In the field of psychology, the Dunning-Kruger effect is a cognitive bias in which people of low ability have illusory superiority and mistakenly assess their cognitive ability as greater than it is. The cognitive bias of illusory superiority comes from the inability of low-ability people to recognize their lack of ability; without the self-awareness of metacognition, low-ability people cannot objectively evaluate their actual competence or incompetence

  • 7
    brownbook, NurseBlaq, Kitiger, and 4 others like this.

    Quote from canoehead
    I started nursing in 1990, and made mistakes daily. Not mistakes that you'd write someone up for, but trying to patient teach and getting mixed up, or offering milk and sugar in tea to a diabetic, then they remind me, or missing a step in a protocol and having to back track. So a year without mistakes sounds like a miracle to me. OP, you aren't realizing your errors, that's all. I suggest you not repeat what you just said to your coworkers, they might start finding your errors and pointing them out.

    Well the OP joined July 9, so my troll alert has gone off.
    Me too. But around here I often think that, and am proven wrong.

  • 5
    TriciaJ, NurseBlaq, meanmaryjean, and 2 others like this.

    Quote from AnnieNP
    A sales pitch?
    Nothing wrong with it, apparently part of the way the site makes money.

    But, given that it is presented as an article, I think it is reasonable for the poster to actually back his claims up, same as any other article on this site.

    "Writer Joe Kubicek is the president of the Healthcare Global Business Unit at Ansell, a global leader in protection solutions. Ansell offers a variety of healthcare and double gloving solutions, including the new GAMMEX® PI Glove-in-Glove™ System, which offers pre-donned and aligned outer and inner gloves for doubling gloving in half the time. For more information, visit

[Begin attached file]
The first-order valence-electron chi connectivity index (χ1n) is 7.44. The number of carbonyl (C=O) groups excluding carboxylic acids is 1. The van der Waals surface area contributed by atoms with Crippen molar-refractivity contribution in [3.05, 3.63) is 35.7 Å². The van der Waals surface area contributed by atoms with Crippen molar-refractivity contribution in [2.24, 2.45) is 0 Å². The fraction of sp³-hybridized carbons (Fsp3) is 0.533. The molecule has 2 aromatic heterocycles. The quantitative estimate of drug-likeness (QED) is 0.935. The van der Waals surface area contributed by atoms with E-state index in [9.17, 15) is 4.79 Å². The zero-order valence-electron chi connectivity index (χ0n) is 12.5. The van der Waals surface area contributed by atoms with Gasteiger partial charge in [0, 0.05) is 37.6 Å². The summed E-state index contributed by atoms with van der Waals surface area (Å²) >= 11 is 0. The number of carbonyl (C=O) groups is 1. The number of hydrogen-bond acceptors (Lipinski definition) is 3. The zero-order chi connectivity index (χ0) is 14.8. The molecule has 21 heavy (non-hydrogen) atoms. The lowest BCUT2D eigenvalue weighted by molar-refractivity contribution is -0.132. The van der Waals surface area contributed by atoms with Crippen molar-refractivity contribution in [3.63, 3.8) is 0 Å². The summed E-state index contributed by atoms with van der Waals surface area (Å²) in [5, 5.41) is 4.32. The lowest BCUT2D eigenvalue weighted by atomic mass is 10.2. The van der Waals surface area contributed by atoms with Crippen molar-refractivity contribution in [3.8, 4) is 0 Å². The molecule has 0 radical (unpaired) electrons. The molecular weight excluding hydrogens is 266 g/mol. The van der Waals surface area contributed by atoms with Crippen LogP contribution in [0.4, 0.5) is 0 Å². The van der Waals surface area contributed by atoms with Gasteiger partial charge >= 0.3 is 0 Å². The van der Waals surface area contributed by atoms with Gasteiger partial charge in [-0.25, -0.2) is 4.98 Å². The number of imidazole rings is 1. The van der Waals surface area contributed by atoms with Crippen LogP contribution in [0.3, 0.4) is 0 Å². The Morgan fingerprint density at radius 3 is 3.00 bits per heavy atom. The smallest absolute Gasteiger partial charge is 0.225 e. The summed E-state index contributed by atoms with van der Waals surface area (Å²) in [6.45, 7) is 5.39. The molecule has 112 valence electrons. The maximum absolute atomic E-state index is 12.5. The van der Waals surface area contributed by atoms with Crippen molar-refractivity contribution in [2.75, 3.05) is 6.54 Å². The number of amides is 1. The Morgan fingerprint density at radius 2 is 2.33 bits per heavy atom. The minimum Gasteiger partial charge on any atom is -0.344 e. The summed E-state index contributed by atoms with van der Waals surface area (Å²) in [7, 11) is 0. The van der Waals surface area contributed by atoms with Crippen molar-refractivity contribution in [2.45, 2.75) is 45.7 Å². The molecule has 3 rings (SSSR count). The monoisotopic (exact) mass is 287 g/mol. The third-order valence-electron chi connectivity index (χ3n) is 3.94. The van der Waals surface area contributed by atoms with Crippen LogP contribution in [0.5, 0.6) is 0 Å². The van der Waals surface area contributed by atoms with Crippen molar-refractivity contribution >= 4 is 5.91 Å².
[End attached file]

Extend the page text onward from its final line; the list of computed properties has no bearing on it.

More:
This is a sponsored article brought to you by in conjunction with the advertiser. The views expressed in this article are those of the advertiser and do not necessarily reflect, its parent company, or its staff."

  • 39
    evastone, brandy1017, saraleigh, and 36 others like this.

    " I have NEVER made any sort of mistake on my floor"

    How could you possibly know this?

    Next question- Are you real, or trolling?

    Either way, thanks. I read this forum for a combination of entertainment and information. i am taking a wild gues that I won't be gleaning much information from this thread.

  • 10
    TriciaJ, JadedCPN, NurseBlaq, and 7 others like this.

    "Sponsored article" is a great term I just learned, so thank you for that. I did have to read it a couple of times to realize what it meant.

    I can certainly understand why, from the authors perspective, that "It's time for double gloving to be a necessary practice, not only a convenience."

    But, as a nurse, I need a little more information before I make decisions. Also, around here, a lot of us like to see evidence to back up claims. As somebody actually trying to sell something, you have an even more substantial burden to back up your claim with evidence. Increased double gloving might be be an evidence based practice, and your product might be a safe, efficient, cost effective way to implement that practice.

    "It's a fact: studies indicate that double gloving reduces the risk of inner glove perforations by 71 percent over only single gloving." Great. Helpful if you show the links. Bonus points for studies not sponsored by glove manufacturers.

    Also, assuming that is true- how does that affect me?

    I have a product proven to reduce your chance of being hit by a meteorite by 71%. Even for my low price of $2.99 a month, you will probably save the money, and take your chances. Though Gerrit Blank might disagree with you.

    On the other hand, a product that can reduce your chance of colon cancer by 71% might be pretty appealing.